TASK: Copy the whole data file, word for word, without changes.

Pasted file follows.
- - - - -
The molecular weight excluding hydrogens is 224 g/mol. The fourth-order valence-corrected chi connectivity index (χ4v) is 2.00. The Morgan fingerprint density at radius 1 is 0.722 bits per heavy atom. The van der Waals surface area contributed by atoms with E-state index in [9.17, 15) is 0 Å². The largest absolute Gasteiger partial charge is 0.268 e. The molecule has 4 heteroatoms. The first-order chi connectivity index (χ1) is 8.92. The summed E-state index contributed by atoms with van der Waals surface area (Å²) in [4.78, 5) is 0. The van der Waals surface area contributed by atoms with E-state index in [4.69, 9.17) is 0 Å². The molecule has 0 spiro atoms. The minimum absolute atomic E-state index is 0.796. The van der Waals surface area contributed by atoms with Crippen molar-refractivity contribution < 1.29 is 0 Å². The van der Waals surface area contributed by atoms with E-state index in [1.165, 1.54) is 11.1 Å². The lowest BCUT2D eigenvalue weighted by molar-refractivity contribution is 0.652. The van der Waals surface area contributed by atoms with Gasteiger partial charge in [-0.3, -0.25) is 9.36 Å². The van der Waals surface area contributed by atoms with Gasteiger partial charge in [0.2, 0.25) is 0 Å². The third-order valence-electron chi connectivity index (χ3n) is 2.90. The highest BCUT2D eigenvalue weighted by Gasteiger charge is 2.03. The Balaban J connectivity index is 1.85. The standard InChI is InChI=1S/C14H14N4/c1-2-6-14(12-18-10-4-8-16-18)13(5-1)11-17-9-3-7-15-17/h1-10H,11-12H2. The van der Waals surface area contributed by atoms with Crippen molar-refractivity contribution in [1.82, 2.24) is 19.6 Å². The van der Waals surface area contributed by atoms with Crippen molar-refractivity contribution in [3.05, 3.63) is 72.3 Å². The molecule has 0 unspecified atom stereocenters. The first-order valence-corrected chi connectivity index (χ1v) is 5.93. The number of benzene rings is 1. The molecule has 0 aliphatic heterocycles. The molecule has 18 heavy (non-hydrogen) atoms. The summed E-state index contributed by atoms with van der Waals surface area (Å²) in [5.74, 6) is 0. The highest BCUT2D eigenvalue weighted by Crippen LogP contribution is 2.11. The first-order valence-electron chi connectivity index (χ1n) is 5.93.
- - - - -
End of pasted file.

The molecular weight excluding hydrogens is 224 g/mol. The fourth-order valence-corrected chi connectivity index (χ4v) is 2.00. The Morgan fingerprint density at radius 1 is 0.722 bits per heavy atom. The van der Waals surface area contributed by atoms with E-state index in [9.17, 15) is 0 Å². The largest absolute Gasteiger partial charge is 0.268 e. The molecule has 4 heteroatoms. The first-order chi connectivity index (χ1) is 8.92. The summed E-state index contributed by atoms with van der Waals surface area (Å²) in [4.78, 5) is 0. The van der Waals surface area contributed by atoms with E-state index in [4.69, 9.17) is 0 Å². The molecule has 0 spiro atoms. The minimum absolute atomic E-state index is 0.796. The van der Waals surface area contributed by atoms with Crippen molar-refractivity contribution < 1.29 is 0 Å². The van der Waals surface area contributed by atoms with E-state index in [1.165, 1.54) is 11.1 Å². The lowest BCUT2D eigenvalue weighted by molar-refractivity contribution is 0.652. The van der Waals surface area contributed by atoms with Gasteiger partial charge in [-0.3, -0.25) is 9.36 Å². The van der Waals surface area contributed by atoms with Gasteiger partial charge in [0.2, 0.25) is 0 Å². The third-order valence-electron chi connectivity index (χ3n) is 2.90. The highest BCUT2D eigenvalue weighted by Gasteiger charge is 2.03. The Balaban J connectivity index is 1.85. The standard InChI is InChI=1S/C14H14N4/c1-2-6-14(12-18-10-4-8-16-18)13(5-1)11-17-9-3-7-15-17/h1-10H,11-12H2. The van der Waals surface area contributed by atoms with Crippen molar-refractivity contribution in [1.82, 2.24) is 19.6 Å². The van der Waals surface area contributed by atoms with Crippen molar-refractivity contribution in [3.05, 3.63) is 72.3 Å². The molecule has 0 unspecified atom stereocenters. The first-order valence-corrected chi connectivity index (χ1v) is 5.93. The number of benzene rings is 1. The molecule has 0 aliphatic heterocycles. The molecule has 18 heavy (non-hydrogen) atoms. The summed E-state index contributed by atoms with van der Waals surface area (Å²) in [5.74, 6) is 0. The highest BCUT2D eigenvalue weighted by Crippen LogP contribution is 2.11. The first-order valence-electron chi connectivity index (χ1n) is 5.93.